Duchenne muscular dystrophy research received a boost from Parent Project Muscular Dystrophy (PPMD) in the form of a $250,000 grant awarded to Dr. Eric Olson and the Department of Molecular Biology at the University of Texas Southwestern Medical Center.
Olson will use the grant specifically to continue research on CRISPR/Cas9 technology to find a cure for Duchenne, which affects one in every 5,000 live male births making it the most common fatal genetic disorder.
"Thank you to Pat Furlong and the PPMD community for supporting this exciting technological advance in the treatment of Duchenne muscular dystrophy,” Olson said. “We are optimistic about the potential of CRISPR/Cas9 to help Duchenne patients. There is still work to do, and this grant will help maintain the momentum of our research activities and for that we are grateful.”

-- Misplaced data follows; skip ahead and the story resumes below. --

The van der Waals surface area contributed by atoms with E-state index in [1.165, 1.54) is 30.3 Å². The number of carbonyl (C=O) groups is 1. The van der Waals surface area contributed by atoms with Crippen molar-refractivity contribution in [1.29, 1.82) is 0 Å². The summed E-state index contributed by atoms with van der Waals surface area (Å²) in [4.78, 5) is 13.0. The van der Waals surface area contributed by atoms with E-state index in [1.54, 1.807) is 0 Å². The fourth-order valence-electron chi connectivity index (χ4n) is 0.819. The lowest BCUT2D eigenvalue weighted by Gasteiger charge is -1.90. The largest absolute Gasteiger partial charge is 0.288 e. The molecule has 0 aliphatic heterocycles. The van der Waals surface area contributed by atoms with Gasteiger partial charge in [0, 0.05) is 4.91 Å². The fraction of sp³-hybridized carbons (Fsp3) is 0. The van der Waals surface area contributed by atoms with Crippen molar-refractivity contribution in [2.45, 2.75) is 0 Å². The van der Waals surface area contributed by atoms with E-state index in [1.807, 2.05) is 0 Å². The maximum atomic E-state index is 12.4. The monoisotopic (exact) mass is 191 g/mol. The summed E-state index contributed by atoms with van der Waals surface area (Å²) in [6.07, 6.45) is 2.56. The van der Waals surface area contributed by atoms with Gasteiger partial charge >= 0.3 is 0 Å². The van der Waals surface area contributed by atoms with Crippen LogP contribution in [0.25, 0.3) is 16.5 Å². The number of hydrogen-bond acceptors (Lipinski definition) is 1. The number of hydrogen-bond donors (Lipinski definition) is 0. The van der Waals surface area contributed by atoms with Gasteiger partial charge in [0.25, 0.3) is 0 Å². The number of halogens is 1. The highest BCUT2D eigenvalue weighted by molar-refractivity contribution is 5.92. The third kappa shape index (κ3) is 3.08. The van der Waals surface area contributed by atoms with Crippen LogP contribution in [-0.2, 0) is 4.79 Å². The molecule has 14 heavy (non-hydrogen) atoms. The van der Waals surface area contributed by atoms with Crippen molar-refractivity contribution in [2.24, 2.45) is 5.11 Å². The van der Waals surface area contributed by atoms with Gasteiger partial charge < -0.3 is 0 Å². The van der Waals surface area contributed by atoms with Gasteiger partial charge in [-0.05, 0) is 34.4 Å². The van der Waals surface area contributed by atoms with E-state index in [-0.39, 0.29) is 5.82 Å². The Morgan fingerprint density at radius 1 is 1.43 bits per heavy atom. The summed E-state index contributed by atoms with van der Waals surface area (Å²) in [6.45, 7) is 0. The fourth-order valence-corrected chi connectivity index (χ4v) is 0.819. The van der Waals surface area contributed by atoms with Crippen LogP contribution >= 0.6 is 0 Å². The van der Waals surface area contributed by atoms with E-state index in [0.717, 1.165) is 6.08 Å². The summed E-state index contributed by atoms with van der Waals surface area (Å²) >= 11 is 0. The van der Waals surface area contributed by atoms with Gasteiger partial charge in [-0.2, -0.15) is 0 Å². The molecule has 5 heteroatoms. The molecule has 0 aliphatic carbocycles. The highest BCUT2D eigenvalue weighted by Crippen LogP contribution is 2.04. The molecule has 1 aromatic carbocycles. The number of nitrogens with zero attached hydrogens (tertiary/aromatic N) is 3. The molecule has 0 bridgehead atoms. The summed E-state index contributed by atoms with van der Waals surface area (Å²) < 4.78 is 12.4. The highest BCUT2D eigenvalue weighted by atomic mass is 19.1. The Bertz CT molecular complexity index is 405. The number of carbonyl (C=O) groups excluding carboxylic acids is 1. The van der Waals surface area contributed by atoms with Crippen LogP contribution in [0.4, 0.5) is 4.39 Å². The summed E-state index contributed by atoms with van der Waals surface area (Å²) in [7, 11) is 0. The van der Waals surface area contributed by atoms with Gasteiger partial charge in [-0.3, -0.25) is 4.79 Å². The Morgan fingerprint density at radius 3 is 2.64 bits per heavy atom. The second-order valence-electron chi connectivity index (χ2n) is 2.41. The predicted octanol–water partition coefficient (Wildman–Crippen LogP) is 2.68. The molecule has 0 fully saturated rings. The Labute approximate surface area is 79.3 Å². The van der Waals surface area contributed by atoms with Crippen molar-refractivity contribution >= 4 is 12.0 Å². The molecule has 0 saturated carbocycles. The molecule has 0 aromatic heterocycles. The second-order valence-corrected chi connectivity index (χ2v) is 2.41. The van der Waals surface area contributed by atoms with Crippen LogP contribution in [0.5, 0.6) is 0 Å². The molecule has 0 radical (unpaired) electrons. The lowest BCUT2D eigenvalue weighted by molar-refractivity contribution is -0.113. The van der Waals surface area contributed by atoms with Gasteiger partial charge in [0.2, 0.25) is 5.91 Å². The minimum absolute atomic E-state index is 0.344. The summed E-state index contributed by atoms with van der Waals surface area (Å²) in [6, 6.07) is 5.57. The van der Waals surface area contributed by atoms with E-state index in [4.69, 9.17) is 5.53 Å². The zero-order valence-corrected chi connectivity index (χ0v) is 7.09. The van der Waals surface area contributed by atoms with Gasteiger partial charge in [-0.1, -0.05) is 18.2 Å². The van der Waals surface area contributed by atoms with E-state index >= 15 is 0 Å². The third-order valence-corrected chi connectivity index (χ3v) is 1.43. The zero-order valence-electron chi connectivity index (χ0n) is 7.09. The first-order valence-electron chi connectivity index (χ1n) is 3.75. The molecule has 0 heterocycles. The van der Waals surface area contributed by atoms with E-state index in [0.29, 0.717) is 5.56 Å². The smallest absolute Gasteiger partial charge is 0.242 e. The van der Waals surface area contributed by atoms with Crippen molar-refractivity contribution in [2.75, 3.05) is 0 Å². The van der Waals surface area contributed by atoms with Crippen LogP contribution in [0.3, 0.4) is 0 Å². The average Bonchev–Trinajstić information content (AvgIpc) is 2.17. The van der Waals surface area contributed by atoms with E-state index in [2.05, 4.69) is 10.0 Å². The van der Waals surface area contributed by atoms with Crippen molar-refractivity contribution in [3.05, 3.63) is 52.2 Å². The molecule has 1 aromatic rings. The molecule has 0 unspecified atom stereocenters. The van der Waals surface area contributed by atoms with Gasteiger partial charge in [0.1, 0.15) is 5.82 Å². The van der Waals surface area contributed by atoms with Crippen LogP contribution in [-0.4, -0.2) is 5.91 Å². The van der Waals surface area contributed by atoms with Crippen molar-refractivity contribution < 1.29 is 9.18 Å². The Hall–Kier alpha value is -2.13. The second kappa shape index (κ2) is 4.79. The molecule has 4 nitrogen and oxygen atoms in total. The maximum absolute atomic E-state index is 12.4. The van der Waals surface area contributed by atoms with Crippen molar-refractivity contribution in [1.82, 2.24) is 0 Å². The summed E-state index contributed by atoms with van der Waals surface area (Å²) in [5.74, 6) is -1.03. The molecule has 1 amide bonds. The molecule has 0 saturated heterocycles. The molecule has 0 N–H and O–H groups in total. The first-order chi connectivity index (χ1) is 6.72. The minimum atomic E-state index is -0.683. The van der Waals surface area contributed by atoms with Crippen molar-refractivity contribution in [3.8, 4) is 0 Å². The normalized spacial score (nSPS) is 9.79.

Dystrophin proteins in CRISPR/Cas9 in mice will continue to be studied in order to compare them to proteins from other therapeutic approaches. Olson also wants to make sure the CRISPR targets the exact genetic code and does not produce any ‘off-target’ effects.
"Because CRISPR/Cas9 is new and never been used in humans, the safety of this technology will be thoroughly examined, including looking for any immune response to the AAV9,” Abby Bronson, PPMD's senior vice president of research strategy, said. “This in-depth look at safety will help us more comprehensively identify any risks associated with CRISPR/Cas9."
Center receives grant to research cure for Duchenne muscular dystrophy
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